Is it possible to have logic without syntax (with only semantic proof methods)?

In one paper I have read a note "Thus, unlike approaches which make use of full first order logic, unprovability of a formulae with respect to a agent specification can be shown by each of two approaches automatically without reliance on modeltheoretic consideration outside the actual proof method".

note means that there are proof methods that use semantic (model theoretic) and not syntactic means. Usually such situation can arise (and is the only possible way forward) when the logic under consideration does not have soundness and completeness properties.

The question is - are there semantic methods (or other non-syntactic methods) that can be used to prove some formulas of non-sound and/or non-complete logics. I can imagine in practice that this can mean the following: logic can have syntax and syntactical proof methods but those methods work for only part of formulae (e.g. for some syntactically specified fragments). If the proof of more complex formulae are required then semantic methods can be used. Such combined approach can be used in practice. So - is there described approach in reality?

p.s. Annals of Mathematics has article 'Proofs without syntax', it is about fact that different sturcutres can be used in place of formal languages - e.g. formal language can be substituted by graph structures. Actually I think that this not big achievement and it is still like having formal language. Semantics usually give far more opportunities than regulated syntactical structures.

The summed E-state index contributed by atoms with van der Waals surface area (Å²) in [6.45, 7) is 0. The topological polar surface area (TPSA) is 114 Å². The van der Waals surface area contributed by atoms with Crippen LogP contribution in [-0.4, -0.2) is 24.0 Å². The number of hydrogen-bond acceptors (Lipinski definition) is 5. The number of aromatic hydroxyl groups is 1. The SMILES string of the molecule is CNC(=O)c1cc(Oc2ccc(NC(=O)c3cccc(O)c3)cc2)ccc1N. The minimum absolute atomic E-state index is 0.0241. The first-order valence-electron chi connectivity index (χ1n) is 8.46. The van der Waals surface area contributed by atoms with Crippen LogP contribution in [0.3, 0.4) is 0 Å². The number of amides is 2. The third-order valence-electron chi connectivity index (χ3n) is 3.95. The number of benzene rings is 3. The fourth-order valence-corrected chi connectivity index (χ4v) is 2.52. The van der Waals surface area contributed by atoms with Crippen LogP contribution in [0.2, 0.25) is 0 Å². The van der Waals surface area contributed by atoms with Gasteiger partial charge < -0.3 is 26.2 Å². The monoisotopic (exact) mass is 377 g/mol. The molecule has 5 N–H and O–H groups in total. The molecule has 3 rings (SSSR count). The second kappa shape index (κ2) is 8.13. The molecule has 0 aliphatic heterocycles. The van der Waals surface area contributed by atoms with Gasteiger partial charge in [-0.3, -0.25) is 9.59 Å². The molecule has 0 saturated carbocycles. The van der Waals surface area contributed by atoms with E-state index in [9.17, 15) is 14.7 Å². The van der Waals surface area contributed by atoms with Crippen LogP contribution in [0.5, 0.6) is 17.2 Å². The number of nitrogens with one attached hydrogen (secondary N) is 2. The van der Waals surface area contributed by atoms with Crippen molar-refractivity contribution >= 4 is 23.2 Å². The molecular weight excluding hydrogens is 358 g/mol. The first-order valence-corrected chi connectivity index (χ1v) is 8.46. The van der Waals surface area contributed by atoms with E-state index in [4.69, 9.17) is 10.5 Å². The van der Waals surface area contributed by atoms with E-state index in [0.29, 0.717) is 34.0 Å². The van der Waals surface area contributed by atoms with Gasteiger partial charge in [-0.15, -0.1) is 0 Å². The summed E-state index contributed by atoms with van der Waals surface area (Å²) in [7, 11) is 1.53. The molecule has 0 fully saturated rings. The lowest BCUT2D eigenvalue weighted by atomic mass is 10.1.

I am not exactly sure if this is what you are looking for but a simple example could look like a propositional calculus where we remove modus ponens (the only inference rule) to get an incomplete system. In such system, given a sentence $\varphi$, one could "semantically prove" $\varphi$ to be true by exhibiting an exhaustive truth table.

Another example that might interest you is the question of whether two algebraic objects are isomorphic or not. If they are not isomorphic, one could try to show that one of the object satisfy some algebraic condition $A$ whereas the other doesn't. For instance, in group theory where the models of the theory are groups, one can show $\mathbb{Z}_4$ is not isomorphic to $\mathbb{Z}_2 \times \mathbb{Z}_2$ by showing that one is cyclic and the other is not. This could be interpreted as a "semantic" approach.

In the study of logic, there are two approaches. You can start with just logic and a few axioms, or you can start with the mathematics you like, and prove within it the validity of logical definitions (in particular, this approach gives reverse mathematics). You can read the introduction of the Cori-Lascar book for this complementarity.

Suppose you did not define any logic, but you have some semantical rules on some structures. Then you will be able to organize your semantic into a category, and then be able to reconstruct logic as the internal language of this category.

There are some paraconsistent logics and other alternatives that are used by some AI researchers to capture the behaviors of some of their programs where you need to rely on semantic methods; this is because 'ex falso quod libet', so to avoid proving everything these systems don't have cut elimination. These systems are fairly controversial for this reason.

In another direction, there's the grand programme of Jean-Yves Girard on the transcendental syntax, which aims to go beyond the tarskian syntax/semantic duality (i.e., there's 'and' and there's "'and'").

Transcendental syntax I: deterministic case I: deterministic case http://iml.univ-mrs.fr/~girard/trsy1.pdf